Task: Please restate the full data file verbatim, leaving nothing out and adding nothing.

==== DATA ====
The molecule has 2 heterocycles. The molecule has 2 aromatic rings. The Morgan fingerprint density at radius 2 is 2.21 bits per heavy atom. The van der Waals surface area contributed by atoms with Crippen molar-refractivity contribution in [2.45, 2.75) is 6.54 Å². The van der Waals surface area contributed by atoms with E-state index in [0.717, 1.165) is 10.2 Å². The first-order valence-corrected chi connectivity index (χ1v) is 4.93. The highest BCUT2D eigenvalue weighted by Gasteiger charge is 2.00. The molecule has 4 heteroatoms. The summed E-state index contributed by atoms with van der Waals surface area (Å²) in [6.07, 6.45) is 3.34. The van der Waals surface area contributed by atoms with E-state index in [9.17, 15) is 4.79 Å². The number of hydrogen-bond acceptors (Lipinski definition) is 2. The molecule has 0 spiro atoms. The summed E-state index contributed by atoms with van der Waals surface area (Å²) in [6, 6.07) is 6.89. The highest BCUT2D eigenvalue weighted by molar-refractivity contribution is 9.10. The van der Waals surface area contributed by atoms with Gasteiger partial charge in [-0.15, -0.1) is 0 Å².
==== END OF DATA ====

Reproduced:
The molecule has 2 heterocycles. The molecule has 2 aromatic rings. The Morgan fingerprint density at radius 2 is 2.21 bits per heavy atom. The van der Waals surface area contributed by atoms with Crippen molar-refractivity contribution in [2.45, 2.75) is 6.54 Å². The van der Waals surface area contributed by atoms with E-state index in [0.717, 1.165) is 10.2 Å². The first-order valence-corrected chi connectivity index (χ1v) is 4.93. The highest BCUT2D eigenvalue weighted by Gasteiger charge is 2.00. The molecule has 4 heteroatoms. The summed E-state index contributed by atoms with van der Waals surface area (Å²) in [6.07, 6.45) is 3.34. The van der Waals surface area contributed by atoms with E-state index in [9.17, 15) is 4.79 Å². The number of hydrogen-bond acceptors (Lipinski definition) is 2. The molecule has 0 spiro atoms. The summed E-state index contributed by atoms with van der Waals surface area (Å²) in [6, 6.07) is 6.89. The highest BCUT2D eigenvalue weighted by molar-refractivity contribution is 9.10. The van der Waals surface area contributed by atoms with Gasteiger partial charge in [-0.15, -0.1) is 0 Å².